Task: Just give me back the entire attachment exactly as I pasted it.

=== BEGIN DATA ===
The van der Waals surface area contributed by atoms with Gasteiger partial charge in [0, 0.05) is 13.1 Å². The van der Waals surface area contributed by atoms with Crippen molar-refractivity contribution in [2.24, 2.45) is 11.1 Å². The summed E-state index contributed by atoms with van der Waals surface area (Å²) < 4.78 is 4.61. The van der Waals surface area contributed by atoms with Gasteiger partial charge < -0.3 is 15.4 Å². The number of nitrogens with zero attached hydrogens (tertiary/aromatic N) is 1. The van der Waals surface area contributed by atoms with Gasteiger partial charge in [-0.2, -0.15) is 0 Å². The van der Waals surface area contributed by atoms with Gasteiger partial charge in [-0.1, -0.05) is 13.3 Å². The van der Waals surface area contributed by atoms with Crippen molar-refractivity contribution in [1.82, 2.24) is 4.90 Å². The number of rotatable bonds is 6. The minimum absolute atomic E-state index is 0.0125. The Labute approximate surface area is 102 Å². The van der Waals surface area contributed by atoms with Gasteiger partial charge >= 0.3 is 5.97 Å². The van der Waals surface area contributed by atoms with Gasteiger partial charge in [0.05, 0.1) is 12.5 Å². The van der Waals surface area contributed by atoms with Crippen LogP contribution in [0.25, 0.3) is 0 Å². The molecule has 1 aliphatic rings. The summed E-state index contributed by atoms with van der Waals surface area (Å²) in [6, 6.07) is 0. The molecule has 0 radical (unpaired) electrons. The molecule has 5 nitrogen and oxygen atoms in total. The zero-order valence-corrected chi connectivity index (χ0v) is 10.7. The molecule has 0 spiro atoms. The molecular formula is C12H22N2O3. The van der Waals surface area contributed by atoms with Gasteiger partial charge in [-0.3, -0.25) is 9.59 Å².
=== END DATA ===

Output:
The van der Waals surface area contributed by atoms with Gasteiger partial charge in [0, 0.05) is 13.1 Å². The van der Waals surface area contributed by atoms with Crippen molar-refractivity contribution in [2.24, 2.45) is 11.1 Å². The summed E-state index contributed by atoms with van der Waals surface area (Å²) < 4.78 is 4.61. The van der Waals surface area contributed by atoms with Gasteiger partial charge < -0.3 is 15.4 Å². The number of nitrogens with zero attached hydrogens (tertiary/aromatic N) is 1. The van der Waals surface area contributed by atoms with Gasteiger partial charge in [-0.2, -0.15) is 0 Å². The van der Waals surface area contributed by atoms with Gasteiger partial charge in [-0.1, -0.05) is 13.3 Å². The van der Waals surface area contributed by atoms with Crippen molar-refractivity contribution in [1.82, 2.24) is 4.90 Å². The number of rotatable bonds is 6. The minimum absolute atomic E-state index is 0.0125. The Labute approximate surface area is 102 Å². The van der Waals surface area contributed by atoms with Gasteiger partial charge >= 0.3 is 5.97 Å². The van der Waals surface area contributed by atoms with Gasteiger partial charge in [0.05, 0.1) is 12.5 Å². The van der Waals surface area contributed by atoms with Crippen LogP contribution in [0.25, 0.3) is 0 Å². The molecule has 1 aliphatic rings. The summed E-state index contributed by atoms with van der Waals surface area (Å²) in [6, 6.07) is 0. The molecule has 0 radical (unpaired) electrons. The molecule has 5 nitrogen and oxygen atoms in total. The zero-order valence-corrected chi connectivity index (χ0v) is 10.7. The molecule has 0 spiro atoms. The molecular formula is C12H22N2O3. The van der Waals surface area contributed by atoms with Gasteiger partial charge in [-0.3, -0.25) is 9.59 Å².